Airavatesvara Temple World Heritage Site

12th century Chola Hindu temple, UNESCO world heritage site

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Airavatesvara Temple
UNESCO World Heritage Site
A different view of Airavatesvara Temple.jpg
The main temple
LocationThanjavur District, Darasuram, India
Part ofGreat Living Chola Temples
CriteriaCultural: (ii), (iii)
Reference250-003
Inscription1987 (11th session)
Extensions2004
Coordinates10°56′54″N 79°21′24″E / 10.94841111112°N 79.356708333397°E / 10.94841111112; 79.356708333397
Airavatesvara Temple is located in India
Airavatesvara Temple
Location of Airavatesvara Temple in India

Airavatesvara Temple is a Hindu temple of Dravidian architecture located in the town of Darasuram, near Kumbakonam, Thanjavur District in the South Indian state of Tamil Nadu. This temple, built by Rajaraja Chola II in the 12th century CE is a UNESCO World Heritage Site, along with the Brihadeeswara Temple at Thanjavur, the Gangaikondacholisvaram Temple at Gangaikonda Cholapuram that are referred to as the Great Living Chola Temples.[1]

The Airavatesvarar temple is one among a cluster of eighteen medieval era large Hindu temples in the Kumbakonam area, Thanjavur District.[2] The temple is dedicated to Shiva. It also reverentially displays Vaishnavism and Shaktism traditions of Hinduism, along with the legends associated with Nayanmars – the Bhakti movement saints of Shaivism.[3][4]

The stone temple incorporates a chariot structure, and includes major Vedic and Puranic deities such as Indra, Agni, Varuna, Vayu, Brahma, Surya, Vishnu, Saptamtrikas, Durga, Saraswati, Sri devi (Lakshmi), Ganga, Yamuna, Subrahmanya, Ganesha, Kama, Rati and others.[5] Shiva's consort has a dedicated shrine called the Periya Nayaki Amman temple. This is a detached temple situated to the north of the Airavateshvarar temple. This might have been a part of the main temple when the outer courts were complete. At present, parts of the temple such as the gopuram is in ruins, and the main temple and associated shrines stand alone.[6] It has two sun dials namely morning and evening sun dials which can be seen as wheels of the chariot. The temple continues to attract large gatherings of Hindu pilgrims every year during Magha, while some of the images such as those of Durga and Shiva are part of special pujas.[5][7]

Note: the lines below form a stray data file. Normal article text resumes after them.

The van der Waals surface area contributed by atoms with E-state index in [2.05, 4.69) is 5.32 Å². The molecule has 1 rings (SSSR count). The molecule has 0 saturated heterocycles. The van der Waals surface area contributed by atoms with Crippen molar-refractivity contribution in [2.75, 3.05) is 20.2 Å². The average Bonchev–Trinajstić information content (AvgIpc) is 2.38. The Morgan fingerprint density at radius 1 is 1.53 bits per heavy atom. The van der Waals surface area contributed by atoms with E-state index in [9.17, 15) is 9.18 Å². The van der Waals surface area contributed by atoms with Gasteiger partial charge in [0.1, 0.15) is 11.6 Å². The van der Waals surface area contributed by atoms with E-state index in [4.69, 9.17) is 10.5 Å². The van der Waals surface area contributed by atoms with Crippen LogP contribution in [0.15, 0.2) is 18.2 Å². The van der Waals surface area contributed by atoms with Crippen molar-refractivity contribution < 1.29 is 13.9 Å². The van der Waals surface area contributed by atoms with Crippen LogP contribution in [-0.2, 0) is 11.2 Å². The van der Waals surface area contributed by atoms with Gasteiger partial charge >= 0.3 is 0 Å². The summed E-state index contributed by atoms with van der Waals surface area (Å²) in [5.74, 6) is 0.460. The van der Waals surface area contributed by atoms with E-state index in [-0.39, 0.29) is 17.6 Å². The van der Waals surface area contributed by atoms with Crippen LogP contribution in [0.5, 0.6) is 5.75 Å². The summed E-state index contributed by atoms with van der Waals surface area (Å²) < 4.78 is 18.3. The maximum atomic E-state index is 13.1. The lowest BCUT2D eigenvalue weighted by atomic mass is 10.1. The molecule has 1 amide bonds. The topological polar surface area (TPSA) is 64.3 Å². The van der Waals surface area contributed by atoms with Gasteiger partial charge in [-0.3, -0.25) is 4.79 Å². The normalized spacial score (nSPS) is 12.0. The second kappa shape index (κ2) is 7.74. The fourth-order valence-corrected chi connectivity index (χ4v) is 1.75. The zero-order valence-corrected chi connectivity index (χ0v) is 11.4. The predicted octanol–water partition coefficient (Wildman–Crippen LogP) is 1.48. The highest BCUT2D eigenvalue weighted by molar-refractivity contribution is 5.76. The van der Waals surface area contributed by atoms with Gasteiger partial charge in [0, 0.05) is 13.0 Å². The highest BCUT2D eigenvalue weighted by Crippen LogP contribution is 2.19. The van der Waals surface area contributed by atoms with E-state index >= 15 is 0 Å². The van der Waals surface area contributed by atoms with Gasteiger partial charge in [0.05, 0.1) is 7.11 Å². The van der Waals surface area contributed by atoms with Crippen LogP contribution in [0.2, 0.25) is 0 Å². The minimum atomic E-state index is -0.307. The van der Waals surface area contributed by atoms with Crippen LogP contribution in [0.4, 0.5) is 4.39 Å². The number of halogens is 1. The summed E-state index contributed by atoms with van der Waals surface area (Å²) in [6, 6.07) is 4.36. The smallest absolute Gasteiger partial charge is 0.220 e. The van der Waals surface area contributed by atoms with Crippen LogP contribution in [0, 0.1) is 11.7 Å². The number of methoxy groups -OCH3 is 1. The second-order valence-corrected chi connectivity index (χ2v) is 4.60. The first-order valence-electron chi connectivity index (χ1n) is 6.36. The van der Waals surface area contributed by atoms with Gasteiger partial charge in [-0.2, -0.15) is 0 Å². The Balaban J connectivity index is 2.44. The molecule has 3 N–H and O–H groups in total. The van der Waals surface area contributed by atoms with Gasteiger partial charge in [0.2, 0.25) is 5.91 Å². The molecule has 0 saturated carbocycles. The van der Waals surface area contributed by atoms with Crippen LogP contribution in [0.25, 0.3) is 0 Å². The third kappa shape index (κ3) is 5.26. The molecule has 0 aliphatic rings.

1. ^ "Great Living Chola Temples". UNESCO World Heritage Centre. 2004. Retrieved 28 November 2015.
  2. ^ Ayyar 1992, pp. 349-350
  3. ^ S.R. Balasubrahmanyam 1979, pp. 225-245.
  4. ^ Indira Menon (2013). Rhythms in Stone, The Temples of South India. Ambi. p. 118. ISBN 978-81-903591-3-9.
  5. ^ a b S.R. Balasubrahmanyam 1979, pp. 225-234.
  6. ^ Cite error: The named reference ayyar351 was invoked but never defined (see the help page).
  7. ^ Pratapaditya Pal; Stephen P. Huyler; John E. Cort; et al. (2016). Puja and Piety: Hindu, Jain, and Buddhist Art from the Indian Subcontinent. Univ of California Press. p. 65. ISBN 978-0-520-28847-8.

Nearby Places

  • Swamimalai

    panchayat town/Sub urban in Tamil Nadu, India

  • Darasuram

    Panchayat town/Suburban in Thanjavur, Tamil Nadu, India

  • Perumandi

    Village in Tamil Nadu, India

  • Ullur

    village in Tamil Nadu, India

  • Swaminathaswamy temple, Swamimalai
  • Adi Kumbeswarar Temple, Kumbakonam

    Hindu temple in Tamil Nadu, India

  • Tippirajapuram

    village in Tamil Nadu, India

  • Thenupuriswarar Temple, Patteeswaram
  • Roman Catholic Diocese of Kumbakonam
  • Sakkottai, Thanjavur district

    village in Tamil Nadu, India

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